By 1417, Henry had sorted out his support in England, and was able to launch a war of conquest in Normandy. After butchery at Caen, castles and towns fell, and by June 1418 the final and biggest prize stood before Henry – Rouen, second city of France.
The Normandy Campaigns
Between 1417 and 1419, Henry and his captains took to war into Normandy, and the French were unable to raise effective resistance to support the towns as they were besieged. By 1418, Henry was before the walls of France's second city, Rouen, 70,000 citizens strong. It took 7 months before it fell, but its fall meant that Normandy was lost to France, and the road to Paris lay open.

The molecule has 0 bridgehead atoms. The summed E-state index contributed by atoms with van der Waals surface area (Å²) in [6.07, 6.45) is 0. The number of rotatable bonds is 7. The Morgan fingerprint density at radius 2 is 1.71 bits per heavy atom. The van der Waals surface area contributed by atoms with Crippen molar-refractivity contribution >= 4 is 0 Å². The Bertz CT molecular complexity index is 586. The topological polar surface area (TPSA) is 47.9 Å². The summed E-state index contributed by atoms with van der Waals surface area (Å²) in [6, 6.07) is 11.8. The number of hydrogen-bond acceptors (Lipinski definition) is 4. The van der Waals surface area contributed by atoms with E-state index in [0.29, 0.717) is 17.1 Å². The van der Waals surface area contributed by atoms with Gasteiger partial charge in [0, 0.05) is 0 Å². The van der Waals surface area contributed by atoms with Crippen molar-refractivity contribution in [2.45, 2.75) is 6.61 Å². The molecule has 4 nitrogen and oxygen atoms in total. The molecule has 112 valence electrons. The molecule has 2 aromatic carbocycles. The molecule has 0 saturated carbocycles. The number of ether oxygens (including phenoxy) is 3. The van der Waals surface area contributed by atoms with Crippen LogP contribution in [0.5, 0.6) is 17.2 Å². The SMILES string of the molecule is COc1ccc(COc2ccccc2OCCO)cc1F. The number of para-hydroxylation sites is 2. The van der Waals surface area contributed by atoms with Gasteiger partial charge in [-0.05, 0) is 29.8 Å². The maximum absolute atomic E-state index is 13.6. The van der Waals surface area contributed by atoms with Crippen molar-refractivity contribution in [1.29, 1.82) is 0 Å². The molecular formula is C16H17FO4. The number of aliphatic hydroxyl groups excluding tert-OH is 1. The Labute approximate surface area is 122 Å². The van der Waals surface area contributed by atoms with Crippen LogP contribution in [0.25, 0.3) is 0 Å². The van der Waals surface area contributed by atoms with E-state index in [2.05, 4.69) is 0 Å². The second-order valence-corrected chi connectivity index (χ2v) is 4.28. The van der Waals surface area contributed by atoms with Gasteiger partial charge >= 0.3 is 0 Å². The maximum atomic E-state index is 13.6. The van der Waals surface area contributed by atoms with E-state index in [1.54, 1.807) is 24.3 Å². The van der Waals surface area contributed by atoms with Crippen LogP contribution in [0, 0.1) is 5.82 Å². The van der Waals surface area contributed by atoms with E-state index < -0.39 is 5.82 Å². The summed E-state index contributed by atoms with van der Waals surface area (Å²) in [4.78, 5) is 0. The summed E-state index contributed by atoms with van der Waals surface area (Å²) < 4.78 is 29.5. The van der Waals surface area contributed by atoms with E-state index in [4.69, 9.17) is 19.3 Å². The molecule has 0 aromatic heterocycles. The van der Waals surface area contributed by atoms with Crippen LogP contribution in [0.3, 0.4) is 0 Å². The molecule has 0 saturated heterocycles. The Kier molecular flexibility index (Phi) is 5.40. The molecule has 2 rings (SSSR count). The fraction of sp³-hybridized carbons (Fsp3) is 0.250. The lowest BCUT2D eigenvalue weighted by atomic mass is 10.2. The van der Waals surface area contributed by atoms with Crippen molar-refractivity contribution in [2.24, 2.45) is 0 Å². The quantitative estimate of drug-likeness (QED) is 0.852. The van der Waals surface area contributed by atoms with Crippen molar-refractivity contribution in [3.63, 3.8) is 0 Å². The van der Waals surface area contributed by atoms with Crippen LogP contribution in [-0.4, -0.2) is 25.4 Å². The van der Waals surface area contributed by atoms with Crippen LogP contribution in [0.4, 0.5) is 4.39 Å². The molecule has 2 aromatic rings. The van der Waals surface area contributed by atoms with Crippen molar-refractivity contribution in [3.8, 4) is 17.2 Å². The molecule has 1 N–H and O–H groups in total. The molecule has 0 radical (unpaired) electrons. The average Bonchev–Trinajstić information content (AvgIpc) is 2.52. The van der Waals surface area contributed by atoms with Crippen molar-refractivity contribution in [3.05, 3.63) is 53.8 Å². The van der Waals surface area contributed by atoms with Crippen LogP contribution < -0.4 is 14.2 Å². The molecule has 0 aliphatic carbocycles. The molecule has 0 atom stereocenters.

The meeting of Henry and Catherine of Valois
Henry Vth and Catherine met first at the conference of Meulan in 1419, as he and John the Fearless tried to strike a deal. In fact one chronicler noted that the only thing to come out of the conference was love. There's more than a suggestion the Henry was genuinely smitten (though Catherine's views remain unknowable), above and beyond the normal verbiage of chroniclers.
In fact, the Meulan conference failed, and instead the Dauphinists and the Burgundians announced that they had resolved their differences and would once again fight together for king Charles VIth to throw the English invader from their lands. The truth is that neither Dauphin/Armagnac nor Duke John of Burgundy could give Henry what he wanted and remain a credible leader. It would take the events at the bridge of Montereau to achieve that.